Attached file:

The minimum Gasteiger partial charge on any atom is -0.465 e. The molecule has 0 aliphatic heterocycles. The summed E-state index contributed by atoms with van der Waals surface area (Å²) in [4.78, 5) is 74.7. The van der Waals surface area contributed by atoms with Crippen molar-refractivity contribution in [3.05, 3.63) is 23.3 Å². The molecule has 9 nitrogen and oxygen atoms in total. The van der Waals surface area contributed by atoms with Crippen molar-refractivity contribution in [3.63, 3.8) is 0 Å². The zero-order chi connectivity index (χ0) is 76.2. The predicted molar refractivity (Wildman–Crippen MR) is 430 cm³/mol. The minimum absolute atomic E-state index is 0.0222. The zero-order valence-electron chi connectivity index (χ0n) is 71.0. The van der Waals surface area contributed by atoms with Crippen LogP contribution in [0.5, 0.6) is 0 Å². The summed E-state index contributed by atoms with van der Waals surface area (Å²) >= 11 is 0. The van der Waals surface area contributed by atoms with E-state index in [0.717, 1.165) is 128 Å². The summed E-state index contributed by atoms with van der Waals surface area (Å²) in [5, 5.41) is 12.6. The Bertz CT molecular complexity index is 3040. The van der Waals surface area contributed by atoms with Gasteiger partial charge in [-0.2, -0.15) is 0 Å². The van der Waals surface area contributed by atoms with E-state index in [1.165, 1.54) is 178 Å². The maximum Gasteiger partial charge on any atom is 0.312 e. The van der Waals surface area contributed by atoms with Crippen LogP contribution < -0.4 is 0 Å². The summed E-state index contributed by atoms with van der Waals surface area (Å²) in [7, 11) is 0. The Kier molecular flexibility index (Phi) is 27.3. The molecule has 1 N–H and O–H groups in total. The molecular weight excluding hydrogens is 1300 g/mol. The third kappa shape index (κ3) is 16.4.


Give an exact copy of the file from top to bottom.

The minimum Gasteiger partial charge on any atom is -0.465 e. The molecule has 0 aliphatic heterocycles. The summed E-state index contributed by atoms with van der Waals surface area (Å²) in [4.78, 5) is 74.7. The van der Waals surface area contributed by atoms with Crippen molar-refractivity contribution in [3.05, 3.63) is 23.3 Å². The molecule has 9 nitrogen and oxygen atoms in total. The van der Waals surface area contributed by atoms with Crippen molar-refractivity contribution in [3.63, 3.8) is 0 Å². The zero-order chi connectivity index (χ0) is 76.2. The predicted molar refractivity (Wildman–Crippen MR) is 430 cm³/mol. The minimum absolute atomic E-state index is 0.0222. The zero-order valence-electron chi connectivity index (χ0n) is 71.0. The van der Waals surface area contributed by atoms with Crippen LogP contribution in [0.5, 0.6) is 0 Å². The summed E-state index contributed by atoms with van der Waals surface area (Å²) >= 11 is 0. The van der Waals surface area contributed by atoms with E-state index in [0.717, 1.165) is 128 Å². The summed E-state index contributed by atoms with van der Waals surface area (Å²) in [5, 5.41) is 12.6. The Bertz CT molecular complexity index is 3040. The van der Waals surface area contributed by atoms with Gasteiger partial charge in [-0.2, -0.15) is 0 Å². The van der Waals surface area contributed by atoms with E-state index in [1.165, 1.54) is 178 Å². The maximum Gasteiger partial charge on any atom is 0.312 e. The van der Waals surface area contributed by atoms with Crippen LogP contribution < -0.4 is 0 Å². The summed E-state index contributed by atoms with van der Waals surface area (Å²) in [7, 11) is 0. The Kier molecular flexibility index (Phi) is 27.3. The molecule has 1 N–H and O–H groups in total. The molecular weight excluding hydrogens is 1300 g/mol. The third kappa shape index (κ3) is 16.4.